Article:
The kit offers two types of canopies: the hinged flat framed or the blown Malcom hood. There are five clear pieces for both canopy types and both can be modelled open. The open position of the flat framed is moulded in one piece, making life much easier to fit.
The fuselage halves are tailless as you have the choice of fitting a filleted [option 1] or non-filleted tail [option2-6]. There are two styles of vent for the carburettor air intake and there is a blank piece that was used in cold weather. The kit comes with the Hamilton standard cuffed propeller and there is a choice of two styles of exhaust. One has the shielding protecting the pilot from glare which is fitted on three of the marking options. Arma Hobby has supplied a PE template to help scribe a panel just aft of the exhaust pipes. The air duct under the fuselage is also a focus for a number of detailed parts including two PE. This release features the filler cap for the self-sealing fuel tank aft of the pilot's seat that started with P-51B-5-NA or block 5. Only option 1 has the extra fuselage tank fitted, so the rest will need the fuselage filler cap filled. To represent the photo reconnaissance F-6C the two camera ports need to be drilled or cut out. Arma Hobby has marked the areas to drill on the inside of the left fuselage for the oblique camera. The vertical camera port is situated in the ducting on the underside of the fuselage. There are clear plastic windows to glue in place
The wings are in two pieces with a one piece lower and unusually a one piece upper. A really nice touch is the slightly depressed panels on the underside of the wing where the rivet detail is. It’s very subtle [difficult to photograph] but it’s there. The flaps are separate and can be fitted in the dropped position. The detail in the undercarriage [U/C] bay is moulded into the top wing and it looks superb. Normally the cost of such detail are signs of shrinkage on the other side, but there is no sign of it. There is a section of the wing spar to add to the U/C bay too. If you want to attach ordnance under the wing, then holes need to be drilled. There are guide holes to start you off. As mentioned, there is a choice between a filleted or non-filleted tail. Both are attached to the one-piece horizontal tailplane. It’s great to see the canvas covered control surfaces represented accurately by Arma Hobby. No sagging canvas between the ribs, just rib tape on show.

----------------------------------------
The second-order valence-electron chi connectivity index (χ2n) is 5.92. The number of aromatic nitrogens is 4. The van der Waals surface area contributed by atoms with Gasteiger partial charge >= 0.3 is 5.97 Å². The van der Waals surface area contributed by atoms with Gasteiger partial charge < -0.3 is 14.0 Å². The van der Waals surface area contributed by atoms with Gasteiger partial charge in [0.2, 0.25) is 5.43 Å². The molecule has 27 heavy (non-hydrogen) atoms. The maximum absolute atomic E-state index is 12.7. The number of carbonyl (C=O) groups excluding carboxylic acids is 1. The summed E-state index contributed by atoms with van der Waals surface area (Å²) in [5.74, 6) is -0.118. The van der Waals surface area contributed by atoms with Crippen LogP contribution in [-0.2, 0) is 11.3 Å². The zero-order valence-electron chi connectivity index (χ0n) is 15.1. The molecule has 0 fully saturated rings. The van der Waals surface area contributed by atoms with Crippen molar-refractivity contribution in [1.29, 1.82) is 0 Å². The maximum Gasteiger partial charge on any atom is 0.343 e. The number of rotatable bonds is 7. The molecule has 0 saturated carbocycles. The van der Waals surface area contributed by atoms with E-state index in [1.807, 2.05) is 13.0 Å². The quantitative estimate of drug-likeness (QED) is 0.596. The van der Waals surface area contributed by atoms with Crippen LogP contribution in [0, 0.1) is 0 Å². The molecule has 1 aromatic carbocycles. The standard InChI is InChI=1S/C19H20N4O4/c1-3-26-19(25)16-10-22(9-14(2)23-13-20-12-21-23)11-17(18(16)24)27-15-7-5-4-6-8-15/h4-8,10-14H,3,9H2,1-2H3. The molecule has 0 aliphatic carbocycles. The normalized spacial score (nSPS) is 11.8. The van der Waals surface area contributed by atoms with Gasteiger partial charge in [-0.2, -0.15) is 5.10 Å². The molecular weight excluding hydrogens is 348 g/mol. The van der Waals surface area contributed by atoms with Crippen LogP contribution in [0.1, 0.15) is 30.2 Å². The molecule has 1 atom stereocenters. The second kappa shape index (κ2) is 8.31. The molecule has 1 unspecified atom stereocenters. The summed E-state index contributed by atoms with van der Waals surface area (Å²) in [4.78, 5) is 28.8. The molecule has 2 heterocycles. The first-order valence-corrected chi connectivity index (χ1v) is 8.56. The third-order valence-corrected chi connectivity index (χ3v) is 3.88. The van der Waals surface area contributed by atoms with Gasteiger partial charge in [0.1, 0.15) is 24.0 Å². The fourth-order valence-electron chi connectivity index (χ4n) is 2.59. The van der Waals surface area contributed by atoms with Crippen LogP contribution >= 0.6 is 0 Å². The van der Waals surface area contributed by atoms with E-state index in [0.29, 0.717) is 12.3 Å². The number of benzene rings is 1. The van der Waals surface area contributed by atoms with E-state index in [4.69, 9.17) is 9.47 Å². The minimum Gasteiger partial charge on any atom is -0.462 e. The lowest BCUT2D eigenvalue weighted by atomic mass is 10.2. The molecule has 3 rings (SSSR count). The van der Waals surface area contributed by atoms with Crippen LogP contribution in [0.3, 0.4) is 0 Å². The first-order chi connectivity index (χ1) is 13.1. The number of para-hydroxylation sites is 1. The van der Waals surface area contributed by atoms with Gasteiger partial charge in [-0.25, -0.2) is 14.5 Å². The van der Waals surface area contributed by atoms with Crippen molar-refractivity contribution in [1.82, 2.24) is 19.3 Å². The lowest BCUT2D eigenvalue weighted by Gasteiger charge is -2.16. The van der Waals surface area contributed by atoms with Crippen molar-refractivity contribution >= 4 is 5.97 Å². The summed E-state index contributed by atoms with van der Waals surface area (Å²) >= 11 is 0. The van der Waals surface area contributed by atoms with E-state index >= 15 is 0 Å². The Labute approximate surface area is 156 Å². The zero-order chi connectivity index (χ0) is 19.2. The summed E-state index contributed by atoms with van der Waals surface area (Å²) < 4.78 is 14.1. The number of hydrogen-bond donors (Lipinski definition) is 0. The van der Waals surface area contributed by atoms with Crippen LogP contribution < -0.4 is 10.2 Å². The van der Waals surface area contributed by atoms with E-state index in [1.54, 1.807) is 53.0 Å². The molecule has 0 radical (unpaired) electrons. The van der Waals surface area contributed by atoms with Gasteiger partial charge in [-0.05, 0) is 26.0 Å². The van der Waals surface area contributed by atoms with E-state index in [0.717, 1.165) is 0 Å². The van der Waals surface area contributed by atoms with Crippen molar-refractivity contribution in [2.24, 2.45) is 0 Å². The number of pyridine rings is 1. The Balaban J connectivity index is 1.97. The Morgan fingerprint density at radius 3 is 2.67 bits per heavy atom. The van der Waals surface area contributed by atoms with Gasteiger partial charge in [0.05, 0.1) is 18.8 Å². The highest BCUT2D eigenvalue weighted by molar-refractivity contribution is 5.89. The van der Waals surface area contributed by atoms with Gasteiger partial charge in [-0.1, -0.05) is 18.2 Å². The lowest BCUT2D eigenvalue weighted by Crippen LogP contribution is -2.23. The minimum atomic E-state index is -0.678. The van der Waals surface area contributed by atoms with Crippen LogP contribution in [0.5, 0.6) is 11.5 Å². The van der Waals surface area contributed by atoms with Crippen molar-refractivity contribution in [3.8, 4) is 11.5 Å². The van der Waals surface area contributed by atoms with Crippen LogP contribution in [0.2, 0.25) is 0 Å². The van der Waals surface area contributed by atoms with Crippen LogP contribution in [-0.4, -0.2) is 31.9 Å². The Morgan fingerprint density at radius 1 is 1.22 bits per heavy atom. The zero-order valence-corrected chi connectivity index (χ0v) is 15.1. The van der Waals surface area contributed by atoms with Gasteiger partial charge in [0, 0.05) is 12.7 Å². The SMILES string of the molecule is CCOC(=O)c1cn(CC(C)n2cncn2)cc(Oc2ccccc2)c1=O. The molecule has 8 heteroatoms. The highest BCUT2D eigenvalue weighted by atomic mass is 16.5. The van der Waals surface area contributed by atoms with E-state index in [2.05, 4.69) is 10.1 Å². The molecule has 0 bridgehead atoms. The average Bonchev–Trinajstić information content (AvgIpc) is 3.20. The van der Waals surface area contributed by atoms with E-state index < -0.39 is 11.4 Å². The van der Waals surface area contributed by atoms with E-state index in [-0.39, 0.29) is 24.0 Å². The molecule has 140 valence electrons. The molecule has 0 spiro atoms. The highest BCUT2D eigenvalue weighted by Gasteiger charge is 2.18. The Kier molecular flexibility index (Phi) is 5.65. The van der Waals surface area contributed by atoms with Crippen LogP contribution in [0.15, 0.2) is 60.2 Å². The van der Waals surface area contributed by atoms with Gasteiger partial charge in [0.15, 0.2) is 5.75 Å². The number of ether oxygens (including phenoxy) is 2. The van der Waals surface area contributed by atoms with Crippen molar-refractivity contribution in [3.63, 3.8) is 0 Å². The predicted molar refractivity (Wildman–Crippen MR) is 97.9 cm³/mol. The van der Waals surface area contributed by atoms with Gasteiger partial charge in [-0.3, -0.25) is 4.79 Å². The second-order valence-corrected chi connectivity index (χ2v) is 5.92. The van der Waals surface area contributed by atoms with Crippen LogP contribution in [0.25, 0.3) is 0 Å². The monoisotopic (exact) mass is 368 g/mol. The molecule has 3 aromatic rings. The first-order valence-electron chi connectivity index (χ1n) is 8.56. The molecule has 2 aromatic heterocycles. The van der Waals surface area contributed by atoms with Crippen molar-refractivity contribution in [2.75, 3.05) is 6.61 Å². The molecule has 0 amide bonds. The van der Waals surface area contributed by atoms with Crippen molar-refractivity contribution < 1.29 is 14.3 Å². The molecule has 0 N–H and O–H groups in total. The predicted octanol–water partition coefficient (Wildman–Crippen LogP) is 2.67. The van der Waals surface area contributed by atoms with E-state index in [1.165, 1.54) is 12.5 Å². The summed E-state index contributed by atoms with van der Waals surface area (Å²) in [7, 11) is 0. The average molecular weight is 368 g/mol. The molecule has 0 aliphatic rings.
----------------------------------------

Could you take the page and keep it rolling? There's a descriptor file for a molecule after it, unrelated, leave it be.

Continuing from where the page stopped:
The one-piece main wheels have beautifully detailed hubs and diamond tread. An added bonus is that the tyres are slightly weighted. The rear wheel unit is one piece and superbly moulded. The detail on the inner doors of the main undercarriage is really well executed, replicating the pressed aluminium very well. The only area I can see any shrinkage as a consequence of all the detail is on the outer gear door. There a hint of shrinkage on the exterior surface although this will be easy to put right with a sanding stick as there is no surface detail.